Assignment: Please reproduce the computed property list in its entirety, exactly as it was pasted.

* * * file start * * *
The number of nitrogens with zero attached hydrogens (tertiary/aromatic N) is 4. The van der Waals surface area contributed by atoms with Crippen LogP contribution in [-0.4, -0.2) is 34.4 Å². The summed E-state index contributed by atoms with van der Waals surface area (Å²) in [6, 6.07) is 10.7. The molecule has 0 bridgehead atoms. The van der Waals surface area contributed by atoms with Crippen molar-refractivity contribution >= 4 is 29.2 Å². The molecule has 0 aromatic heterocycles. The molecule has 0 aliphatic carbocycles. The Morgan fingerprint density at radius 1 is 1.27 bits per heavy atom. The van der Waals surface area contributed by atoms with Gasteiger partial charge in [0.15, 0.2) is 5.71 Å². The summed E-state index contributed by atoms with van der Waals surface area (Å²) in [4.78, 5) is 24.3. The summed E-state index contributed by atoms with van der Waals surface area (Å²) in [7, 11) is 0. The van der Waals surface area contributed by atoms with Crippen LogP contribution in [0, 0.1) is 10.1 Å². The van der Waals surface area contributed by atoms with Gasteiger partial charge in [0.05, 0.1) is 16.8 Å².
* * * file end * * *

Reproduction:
The number of nitrogens with zero attached hydrogens (tertiary/aromatic N) is 4. The van der Waals surface area contributed by atoms with Crippen LogP contribution in [-0.4, -0.2) is 34.4 Å². The summed E-state index contributed by atoms with van der Waals surface area (Å²) in [6, 6.07) is 10.7. The molecule has 0 bridgehead atoms. The van der Waals surface area contributed by atoms with Crippen molar-refractivity contribution >= 4 is 29.2 Å². The molecule has 0 aromatic heterocycles. The molecule has 0 aliphatic carbocycles. The Morgan fingerprint density at radius 1 is 1.27 bits per heavy atom. The van der Waals surface area contributed by atoms with Gasteiger partial charge in [0.15, 0.2) is 5.71 Å². The summed E-state index contributed by atoms with van der Waals surface area (Å²) in [4.78, 5) is 24.3. The summed E-state index contributed by atoms with van der Waals surface area (Å²) in [7, 11) is 0. The van der Waals surface area contributed by atoms with Crippen LogP contribution in [0, 0.1) is 10.1 Å². The van der Waals surface area contributed by atoms with Gasteiger partial charge in [0.05, 0.1) is 16.8 Å².